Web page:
Napoleon and the Poles
An Exhibition at the Czartoryski Museum, Cracow: October 23rd 2004 - January 15th, 2005.
This colourful exhibition has been given the title 'Napoleon and the Poles,' but it might just have easily been called 'How the Poles Romanticized the Napoleonic Wars'. For in spite of the odd shard of historical reality, the overwhelming majority of the material presented here hails from the Romantic tradition. Nineteenth century oil paintings of valiant cavalry charges abound, as do portraits of swashbuckling generals, likewise the glittering uniforms of the Polish troops themselves. All this combines to create a dazzling picture that is on the one hand true to the spirit in which nineteenth century Poles venerated that generation, and on the other, simplistic in its treatment of the overall experience of those years.
To the Poles, the Napoleonic Wars remain a subject of heated controversy. Many are brought up with the image of Bonaparte as a great hero; a liberator who lit a brief beacon of hope in the recently partitioned country.
'I like the Poles' professed a young, idealistic general, Napoleon Bonaparte, at Verona in 1797. ''The partition of Poland was an iniquitous deed that cannot stand. When I have finished the war in Italy I will lead the French myself and will force the Russians to re-establish Poland.'
Quotes such as this, not to mention Bonaparte's liason with a vivacious young Polish Countess, Marie Walewska (a portait of whom is exhibited here) have all entered into Polish mythology. The very words of the Polish national anthem are derived from the marching song of France's first Polish legions, which were formed under General Henryk Dabrowski in 1797:
March, march Dabrowski,
from Italy to Poland.
Under your command
we will reunite with the nation.
Allthesame, there are plenty of Poles who have been brought up with the notion of Bonaparte as a monster, a tyrant who cynically milked the Polish cow for all its worth. And Poland had no small worth to the Emperor. His Polish troops were amongst the most distinguished in the Grande Armee, and over a hundred thousand of them perished fighting for the cause. Nevertheless, in terms of the recreation of a Polish kingdom, Napoleon's canny minister, Charles-Maurice deTalleyrand, advised that Poland was not worth 'a single drop of French blood.'
All the most dramatic moments in the Polish adventure are presented in this lively exhibition. The Charge on the Somosierra Pass for example, which was a sort of Polish Charge of the Light Brigade, when a single squadron of Polish Light Cavalry cleared the way for Napoleon's advance on Madrid. Polish losses were heavy, meanwhile, word of their valour spread across Europe. During the Moscow campaign, French nightwatchmen borrowed the cloaks and square-topped helmets ('czapki') of the Polish lancers in a ploy to keep marauding cossacks at bay.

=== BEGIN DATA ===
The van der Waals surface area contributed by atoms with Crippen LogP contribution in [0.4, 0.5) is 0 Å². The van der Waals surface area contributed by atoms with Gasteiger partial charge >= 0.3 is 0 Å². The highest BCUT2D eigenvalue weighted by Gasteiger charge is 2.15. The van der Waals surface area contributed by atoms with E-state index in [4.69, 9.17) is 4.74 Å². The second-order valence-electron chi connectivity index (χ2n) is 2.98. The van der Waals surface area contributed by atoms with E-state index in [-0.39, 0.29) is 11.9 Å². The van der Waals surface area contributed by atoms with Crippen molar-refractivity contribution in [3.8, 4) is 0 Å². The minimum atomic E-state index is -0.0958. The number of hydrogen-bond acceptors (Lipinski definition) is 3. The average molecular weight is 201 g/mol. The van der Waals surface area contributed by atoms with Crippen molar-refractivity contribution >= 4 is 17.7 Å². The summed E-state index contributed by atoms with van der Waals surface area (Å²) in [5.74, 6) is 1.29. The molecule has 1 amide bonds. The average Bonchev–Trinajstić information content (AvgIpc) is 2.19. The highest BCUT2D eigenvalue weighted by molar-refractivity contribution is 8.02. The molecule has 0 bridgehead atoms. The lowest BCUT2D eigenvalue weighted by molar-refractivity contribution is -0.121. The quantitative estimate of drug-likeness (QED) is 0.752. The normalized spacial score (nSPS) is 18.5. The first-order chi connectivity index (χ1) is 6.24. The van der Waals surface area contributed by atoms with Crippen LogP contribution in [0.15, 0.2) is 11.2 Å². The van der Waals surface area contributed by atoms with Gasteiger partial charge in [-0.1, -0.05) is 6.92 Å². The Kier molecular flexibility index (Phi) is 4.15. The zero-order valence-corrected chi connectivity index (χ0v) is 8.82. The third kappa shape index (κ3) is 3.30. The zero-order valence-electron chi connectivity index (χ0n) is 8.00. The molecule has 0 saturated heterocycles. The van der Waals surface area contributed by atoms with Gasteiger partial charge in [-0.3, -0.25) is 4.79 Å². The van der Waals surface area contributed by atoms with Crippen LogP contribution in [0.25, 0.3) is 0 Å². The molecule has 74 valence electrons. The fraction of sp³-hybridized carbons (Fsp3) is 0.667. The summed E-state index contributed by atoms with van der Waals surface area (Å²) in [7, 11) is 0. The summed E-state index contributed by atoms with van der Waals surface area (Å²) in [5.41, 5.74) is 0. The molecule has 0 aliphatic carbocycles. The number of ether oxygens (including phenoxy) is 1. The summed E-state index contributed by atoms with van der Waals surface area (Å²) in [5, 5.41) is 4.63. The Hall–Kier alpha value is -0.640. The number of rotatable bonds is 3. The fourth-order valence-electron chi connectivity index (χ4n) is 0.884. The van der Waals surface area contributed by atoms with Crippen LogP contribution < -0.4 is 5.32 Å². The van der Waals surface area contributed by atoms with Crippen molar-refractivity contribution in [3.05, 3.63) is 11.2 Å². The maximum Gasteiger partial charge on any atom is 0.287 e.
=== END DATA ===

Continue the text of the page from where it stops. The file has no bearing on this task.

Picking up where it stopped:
The turning point for the Poles - and Napoleon himself - was the 1812 campaign. The grim Winter return from Moscow took a huge toll on Napoleon's army. Most of the exhibits relating to this campaign concentrate on the swashbuckling, romantic side of things - as most paintings from that era did - but two tiny prints, easily missed, hint at the barbarity of what happened ('Cossacks attacking the French in retreat' and 'Crossing of the River Beresina'.
Besides the paintings, prints and paraphernalia from the epoch, the exhibition is also worth seeing for the uniforms. These have been culled from the collections of the Czartoryski Museum itself, as well as the Polish War Museum in Warsaw. The Polish lancers steal the show here. The lancers were the creme de la creme of Napoleon's Imperial Guard, and they were famed throughout Europe. They had splendid uniforms to match - dark blue and crimson - with magnificent square-topped helmets. The full apparel of a drummer of the guard, replete with a beautifully embroidered crimson and silver velvet saddle, echoes the cult of Polish cavalry, which stretches back many hundred years to the age of the Winged Hussars.
Also to be found are some personal effects of key Polish figures, not least the hero of heros Prince Jozef Poniatowski, who was eventually given the Marshal's baton by the Emperor for his consistent loyalty and prowess in the field. Thus one finds a delightfully crafted pipe (a present from the artisans of Cracow for liberating that city) as well as an embroidered tobacco pouch and silver monogrammed salt spoons that belonged to the Prince. Poniatowski's tragic death, which is well-chronicled here, attained an almost biblical significance in nineteenth century Poland. During the last gasps of the Grande Armee at Leipziq in 1813, the twice wounded Poniatowski spurred his horse into the River Elbe and disappeared beneath the bloody current.